Feature Articles

Apple allows ad blocking in updated mobile Safari browser in iOS9

By Ian Chee & Liu Hongzuo - 10 Sep 2015,12:46am

Apple allows ad blocking in updated mobile Safari browser in iOS9

Remember the slew of new features announced at the June 2015 announcement of iOS 9? Well, ad blockicg extensions is on Safari is one of them.

Apple will be allowing their iPhone and iPad users to block advertisements when surfing the web via their proprietary Safari web browser. This is likely to happen together with the official release of iOS 9, as Apple has previously indicated that it will be adding ad-blocking functionalities via the iOS 9 firmware update, much to the dismay of online advertisers, including Google.

According to BBC, the browser add-ons can be set to block certain content from downloading, such as cookies, images, and pop-ups. The add-ons can be found via the App Store, like any other iOS-compatible app. As a result, Apple device users will most likely enjoy less content clutter, and reduced mobile data consumption. Devices like iPhones and iPads will also last longer between charges, due to reduced web loading strain.

Even before iOS 9, Adblock Plus launched a beta version of their very own Adblock Browser on both iOS and Android. Today, the Adblock Browser is officially live, with the full version available to iOS 8 and Android users free of charge. Since mid-August, Android users also got access to the updated developer version of the Mozilla Firefox mobile web browser, which incorporated a brand new "Do Not Track" feature hardwired into the beta browser, resulting in more effective ad-blocking.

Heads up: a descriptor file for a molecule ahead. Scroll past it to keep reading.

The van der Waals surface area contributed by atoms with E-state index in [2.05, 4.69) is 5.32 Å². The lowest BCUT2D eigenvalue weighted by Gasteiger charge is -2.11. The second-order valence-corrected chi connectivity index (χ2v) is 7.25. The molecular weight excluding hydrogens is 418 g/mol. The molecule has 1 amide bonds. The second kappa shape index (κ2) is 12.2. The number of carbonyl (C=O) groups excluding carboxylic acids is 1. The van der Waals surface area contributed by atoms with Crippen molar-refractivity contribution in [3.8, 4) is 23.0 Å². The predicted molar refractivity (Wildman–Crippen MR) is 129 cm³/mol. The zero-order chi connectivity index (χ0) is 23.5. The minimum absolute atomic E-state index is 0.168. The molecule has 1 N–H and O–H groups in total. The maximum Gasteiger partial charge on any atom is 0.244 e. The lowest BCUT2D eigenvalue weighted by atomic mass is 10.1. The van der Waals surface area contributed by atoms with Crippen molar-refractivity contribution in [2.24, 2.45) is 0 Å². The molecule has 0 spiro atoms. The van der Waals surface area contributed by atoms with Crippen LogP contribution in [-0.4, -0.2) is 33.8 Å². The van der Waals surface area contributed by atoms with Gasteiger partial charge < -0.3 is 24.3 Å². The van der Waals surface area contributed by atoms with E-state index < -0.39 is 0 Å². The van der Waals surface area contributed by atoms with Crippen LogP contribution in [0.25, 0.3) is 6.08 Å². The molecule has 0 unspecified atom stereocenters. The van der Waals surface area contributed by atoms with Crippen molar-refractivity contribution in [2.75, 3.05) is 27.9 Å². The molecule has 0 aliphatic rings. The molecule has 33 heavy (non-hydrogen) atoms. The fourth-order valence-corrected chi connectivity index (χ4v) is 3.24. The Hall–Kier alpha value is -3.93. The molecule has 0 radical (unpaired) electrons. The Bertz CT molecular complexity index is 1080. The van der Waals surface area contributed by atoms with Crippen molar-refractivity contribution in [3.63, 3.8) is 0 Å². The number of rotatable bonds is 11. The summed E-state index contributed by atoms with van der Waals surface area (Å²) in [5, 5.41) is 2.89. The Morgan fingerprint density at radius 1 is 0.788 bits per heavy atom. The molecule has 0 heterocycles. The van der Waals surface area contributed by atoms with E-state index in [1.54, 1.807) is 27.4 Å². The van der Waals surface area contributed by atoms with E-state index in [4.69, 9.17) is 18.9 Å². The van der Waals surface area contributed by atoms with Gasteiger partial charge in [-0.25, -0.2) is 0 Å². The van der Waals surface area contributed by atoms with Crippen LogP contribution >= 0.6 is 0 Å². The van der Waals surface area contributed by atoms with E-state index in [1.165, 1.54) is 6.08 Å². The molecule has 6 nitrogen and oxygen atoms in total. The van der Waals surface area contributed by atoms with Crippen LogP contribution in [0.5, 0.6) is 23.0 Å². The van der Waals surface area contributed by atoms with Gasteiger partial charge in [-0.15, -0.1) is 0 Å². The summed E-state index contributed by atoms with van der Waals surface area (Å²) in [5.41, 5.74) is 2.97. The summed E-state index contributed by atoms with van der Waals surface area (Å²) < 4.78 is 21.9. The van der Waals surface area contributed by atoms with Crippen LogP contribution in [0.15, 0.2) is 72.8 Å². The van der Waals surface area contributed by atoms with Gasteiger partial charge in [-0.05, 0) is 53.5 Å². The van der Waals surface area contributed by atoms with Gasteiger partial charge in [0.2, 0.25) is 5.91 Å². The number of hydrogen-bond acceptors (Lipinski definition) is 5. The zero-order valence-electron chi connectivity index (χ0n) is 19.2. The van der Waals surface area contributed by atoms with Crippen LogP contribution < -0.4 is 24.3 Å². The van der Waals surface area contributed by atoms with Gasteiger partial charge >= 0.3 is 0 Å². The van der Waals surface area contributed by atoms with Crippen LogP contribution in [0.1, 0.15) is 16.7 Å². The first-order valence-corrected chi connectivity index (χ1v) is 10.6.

Adblock's proprietary web browser app is available on both iOS and Android via their respective app stores.

Previously, ad blocking on mobile required jailbreaking the iPhone, which in turn puts the device at risk of getting bricked (losing all functionality) and malware attacks. Now, ad-blocking on iOS devices is accessible to the mainstream Apple user. This has left many online publishers and advertisers salty, with claims by online publishers not seeing enough mobile ad revenue.

According to Apple engineer Benjamin Poulain, via the Safari developer blog, Safari’s ad-blocking compatibility is in line with Apple’s concern for user privacy.

"We have been building these features with a focus on providing better control over privacy," said Benjamin. "We wanted to enable better privacy filters, and that is what has been driving the feature set that exists today."

The new News app by Apple, available in iOS 9, allows curated content from selective publishers (and possibly ad revenue options in a controlled fashion).

Another viable perspective would revolve around Apple’s ability to drive potential online ad revenue into their coffers. Going by the June 2015 announcement Apple has made, iOS 9 will see a new proprietary app known as News. The app will display articles from any web link, and it will also curate online news content based on the user’s reading preferences. Content that is compatible with the app will support animation, as well as full-bleed images. Apple has also partnered with a number of news organizations to provide content for the new app, such as CNN, Time, Wired, and ESPN.

Apple Music via iTunes - the ideal revenue model for Apple to model their other efforts?

By observing Apple’s efforts, it is safe to assume that the new format of online publishing would regulate online content and online advertising, and eventually lead to ad revenue profits that benefit Apple and their partnered publishers. One example would be Apple Music: while the revenue model is different (as Apple Music subscribers pay for the service), Apple gets to regulate revenue between music labels, and themselves, while controlling the delivery of musical content. Approximately 70 percent of Apple Music’s revenue will be paid to music labels, but we are also sure that the deal for editorial publishers will not be as sweet, since Apple has limited advertising opportunities strictly to their own apps, and Safari now being capable of cutting out unwelcomed advertisers.

Source: BBC, Re/Code, VentureBeat, Wall Street Journal